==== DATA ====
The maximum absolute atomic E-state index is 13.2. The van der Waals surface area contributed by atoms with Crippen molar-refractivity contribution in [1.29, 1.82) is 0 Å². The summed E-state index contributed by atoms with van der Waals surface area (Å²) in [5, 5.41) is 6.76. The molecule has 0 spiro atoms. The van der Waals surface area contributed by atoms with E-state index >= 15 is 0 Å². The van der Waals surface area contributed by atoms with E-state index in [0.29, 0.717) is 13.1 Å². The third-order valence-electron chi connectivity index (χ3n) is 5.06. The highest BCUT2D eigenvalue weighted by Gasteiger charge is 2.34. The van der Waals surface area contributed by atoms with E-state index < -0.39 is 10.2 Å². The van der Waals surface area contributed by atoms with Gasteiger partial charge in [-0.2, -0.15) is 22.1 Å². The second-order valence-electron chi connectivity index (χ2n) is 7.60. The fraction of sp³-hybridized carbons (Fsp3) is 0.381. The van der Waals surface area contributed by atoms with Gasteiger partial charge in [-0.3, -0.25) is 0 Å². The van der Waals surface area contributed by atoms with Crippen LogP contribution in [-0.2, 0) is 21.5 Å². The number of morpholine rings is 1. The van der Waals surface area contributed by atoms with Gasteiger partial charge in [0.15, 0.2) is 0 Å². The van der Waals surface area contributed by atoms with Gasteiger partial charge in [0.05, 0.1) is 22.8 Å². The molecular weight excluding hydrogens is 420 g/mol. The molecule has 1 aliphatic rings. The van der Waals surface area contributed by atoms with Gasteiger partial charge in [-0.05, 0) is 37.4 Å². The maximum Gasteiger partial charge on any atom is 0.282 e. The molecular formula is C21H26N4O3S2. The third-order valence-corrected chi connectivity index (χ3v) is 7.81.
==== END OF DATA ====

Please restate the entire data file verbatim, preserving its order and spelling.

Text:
The maximum absolute atomic E-state index is 13.2. The van der Waals surface area contributed by atoms with Crippen molar-refractivity contribution in [1.29, 1.82) is 0 Å². The summed E-state index contributed by atoms with van der Waals surface area (Å²) in [5, 5.41) is 6.76. The molecule has 0 spiro atoms. The van der Waals surface area contributed by atoms with E-state index >= 15 is 0 Å². The van der Waals surface area contributed by atoms with E-state index in [0.29, 0.717) is 13.1 Å². The third-order valence-electron chi connectivity index (χ3n) is 5.06. The highest BCUT2D eigenvalue weighted by Gasteiger charge is 2.34. The van der Waals surface area contributed by atoms with E-state index < -0.39 is 10.2 Å². The van der Waals surface area contributed by atoms with Gasteiger partial charge in [-0.2, -0.15) is 22.1 Å². The second-order valence-electron chi connectivity index (χ2n) is 7.60. The fraction of sp³-hybridized carbons (Fsp3) is 0.381. The van der Waals surface area contributed by atoms with Gasteiger partial charge in [-0.3, -0.25) is 0 Å². The van der Waals surface area contributed by atoms with Crippen LogP contribution in [-0.2, 0) is 21.5 Å². The number of morpholine rings is 1. The van der Waals surface area contributed by atoms with Gasteiger partial charge in [0.15, 0.2) is 0 Å². The van der Waals surface area contributed by atoms with Gasteiger partial charge in [0.05, 0.1) is 22.8 Å². The molecular weight excluding hydrogens is 420 g/mol. The molecule has 1 aliphatic rings. The van der Waals surface area contributed by atoms with Gasteiger partial charge in [-0.05, 0) is 37.4 Å². The maximum Gasteiger partial charge on any atom is 0.282 e. The molecular formula is C21H26N4O3S2. The third-order valence-corrected chi connectivity index (χ3v) is 7.81.